Saturday, November 17, 2007

There Are Worse Things That Could Happen To A Garden...

...but seeing a block garage, concrete walkways, and a brick wall replace views of the open sky and plots of fertile soil is nevertheless pretty bad. Back in September, my neighbours undertook a massive backyard construction project. They built a large house addition and an even bigger garage. Today, whatever bit of their backyard lawn was left disappeared under poured concrete. All of their "improvements" come right up to the property line. The full extent of the impact (ie. devastation) on my garden is now crystal clear.

Because so much work happened on or near the property line, the work crews trampled on just about everything. Just a few months ago the liatris, globe thistle, purple coneflowers, veronica, iris, helenium and foxtail lily thrived here. But there's nothing left to prove it. Everything has been trampled out of existence. I'm sure all the plants are just fine and cozy in the warm earth -- but seeing all evidence of them obliterated makes me nervous nonetheless. Another concern is that the soil has been so compacted by sturdy workboots that it may as well be concrete. I'll have to turn the soil and let winter break it up a bit. But without knowing exactly where some of my favourite plants are, that too makes me nervous.

Here's the new view from the backyard deck. The horror! That has got to change. Anyone have any great suggestions for a hedge that will grow fast and tall? In an effort to stay positive I will say that we will have an unprecedented level of privacy for a city backyard. The tree hides most of the wall but I don't know if the tree will make it. The needles on the bottom branches have almost all turned brown. And I'm beginning to see more and more brown inching its way upward to the top of the tree. Bad things happen when you cut off HALF of a trees root system to make way for an addition. I spent a good part of my afternoon looking at the work that's been done next door. Much of that time was spent shaking my head in disbelief and slapping my forehead in exasperation. How could city planners and engineers allow this?

And then I noticed the astilbe. It brought me to my senses. While I am upset about what has happened, I think I would be more upset if the garden weren't looking so darn beautiful right now. In my last post, I was oohing and ahhing over red. But just look at how golden the astilbe look. It makes me feel all warm and fuzzy. In the past I cut the flower heads off as soon as they finished blooming. I won't do that again because they look absolutely stunning (click on any of the images for a closer-look). I've never thought of myself as a fan of yellow...that is changing.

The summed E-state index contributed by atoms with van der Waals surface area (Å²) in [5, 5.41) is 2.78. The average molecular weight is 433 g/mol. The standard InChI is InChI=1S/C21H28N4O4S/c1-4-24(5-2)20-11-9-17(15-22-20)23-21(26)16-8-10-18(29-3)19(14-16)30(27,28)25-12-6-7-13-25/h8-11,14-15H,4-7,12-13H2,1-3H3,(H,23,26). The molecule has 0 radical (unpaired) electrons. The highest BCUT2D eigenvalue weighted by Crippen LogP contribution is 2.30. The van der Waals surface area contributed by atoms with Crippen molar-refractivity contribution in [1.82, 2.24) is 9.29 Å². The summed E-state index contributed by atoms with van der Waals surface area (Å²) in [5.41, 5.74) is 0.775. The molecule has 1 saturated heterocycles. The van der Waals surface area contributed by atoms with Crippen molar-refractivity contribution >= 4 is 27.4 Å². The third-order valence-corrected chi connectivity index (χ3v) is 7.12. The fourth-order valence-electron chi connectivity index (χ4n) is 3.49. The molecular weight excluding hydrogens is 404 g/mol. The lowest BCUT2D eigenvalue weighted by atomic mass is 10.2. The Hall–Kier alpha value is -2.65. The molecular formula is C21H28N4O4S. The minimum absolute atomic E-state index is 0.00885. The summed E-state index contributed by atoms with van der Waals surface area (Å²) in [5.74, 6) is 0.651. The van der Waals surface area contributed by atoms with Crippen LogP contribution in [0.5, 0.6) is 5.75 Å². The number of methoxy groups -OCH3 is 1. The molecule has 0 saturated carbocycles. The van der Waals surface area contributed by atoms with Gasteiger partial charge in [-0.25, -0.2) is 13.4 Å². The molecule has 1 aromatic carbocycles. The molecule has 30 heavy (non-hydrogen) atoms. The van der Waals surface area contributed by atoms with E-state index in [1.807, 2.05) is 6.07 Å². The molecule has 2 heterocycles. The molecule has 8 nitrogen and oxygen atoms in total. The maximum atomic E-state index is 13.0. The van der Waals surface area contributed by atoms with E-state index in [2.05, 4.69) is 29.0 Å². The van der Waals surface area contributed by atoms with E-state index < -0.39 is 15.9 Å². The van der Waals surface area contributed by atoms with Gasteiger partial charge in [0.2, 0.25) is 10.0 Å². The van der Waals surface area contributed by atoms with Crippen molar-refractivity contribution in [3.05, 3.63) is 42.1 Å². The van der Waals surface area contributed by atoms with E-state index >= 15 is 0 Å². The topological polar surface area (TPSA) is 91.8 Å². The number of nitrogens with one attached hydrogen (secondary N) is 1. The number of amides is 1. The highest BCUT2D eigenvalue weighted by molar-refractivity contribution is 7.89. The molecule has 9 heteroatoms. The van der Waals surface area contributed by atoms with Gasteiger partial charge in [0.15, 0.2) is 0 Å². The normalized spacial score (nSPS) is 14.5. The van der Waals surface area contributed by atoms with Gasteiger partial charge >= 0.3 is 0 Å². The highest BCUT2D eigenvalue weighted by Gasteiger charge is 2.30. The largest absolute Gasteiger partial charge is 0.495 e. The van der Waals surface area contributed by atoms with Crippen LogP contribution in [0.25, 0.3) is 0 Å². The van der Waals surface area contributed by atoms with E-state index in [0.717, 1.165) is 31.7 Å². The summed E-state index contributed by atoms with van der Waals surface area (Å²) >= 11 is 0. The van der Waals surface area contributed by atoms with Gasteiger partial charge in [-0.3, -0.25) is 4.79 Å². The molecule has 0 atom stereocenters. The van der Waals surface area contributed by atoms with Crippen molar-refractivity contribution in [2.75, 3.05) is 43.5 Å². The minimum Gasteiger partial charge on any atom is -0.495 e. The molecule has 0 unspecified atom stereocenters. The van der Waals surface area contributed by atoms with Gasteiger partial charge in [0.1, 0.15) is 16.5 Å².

I also noticed how the astilbe provides a beautiful backdrop for the Bloodgood Japanese Maple. It's only about three feet tall right now. Looking around the neighbourhood I see mature Japanese Maples and they simply take my breath away. Everything from their form to their colour is quite simply perfection. It will be just a joy to see this tree grow to maturity. The anticipation makes me feel like a kid on Christmas morning.

Even my mushy hosta is looking pretty darn good right now. It really brightens the shady side of the garden. So despite the awfulness of the construction zone next door, it's the beauty of the garden that won me over today. It's the beauty of the garden that convinced me that all of the neighbours' "improvements" can be further improved upon through the careful placement of shrubs, trees, bulbs and perennials. Spring will mean a whole new start in the garden. Perhaps one of the worst things to happen in my garden will turn out to be one of the best.

What's the worst thing that ever happened to your garden?

7 comments:

Pam/Digging said...

I'm sorry about your trampled plants and walled view. On the bright side, your surviving plants are indeed quite pretty, and I've always thought that a nice, brick wall can really enhance a city garden. You can espalier against it, hang art on it, put a wall fountain against it, grow ivy on it (not a good idea without permission though). It might provide you with a new protected microclimate to try new plants. I just hope this one doesn't cast your garden into deep shade.

Owin & Irena said...

thanks for the ideas pam. the walls of the house and garage will not affect the sunlight in my garden thank goodness. I had hopes that the neighbours would be open to the idea of ivy or a virginia creeper. i mentioned it to test the waters and got a very chilly reception. I see either a hedge or building a trellis in front of the wall. very much looking forward to trying something new.
irena

Soilman said...

So sorry to hear about this, Irena. I suppose, depending upon which way the wall faces, you could put some trellis against it and grow roses. You may take heart from the thought that if you can keep that tree alive, its roots will suck water from under their building (it's growing SO close) and cause subsidence.
Mother Nature strikes back...

Owin & Irena said...

roses are a great idea soilman. i love their fragrance. a definite possibility. i've got my fingers crossed for the tree. It never occured to me the damage the roots could do to the building. But I have to admit it made me smile. you've got a bit of a wicked streak in you.
Irena

Connie said...

You have the right attitude and hopefully some new ideas and good things will come out of it for your garden.
The worst thing that ever happened to my garden was one year when we had chickens that got out of the pen and scratched much of my flowers into the ground. :-(

Owin & Irena said...

chickens in the yard? okay, I've never experienced anything like that. but if they were anything like squirrels I can imagine what you went through.
irena

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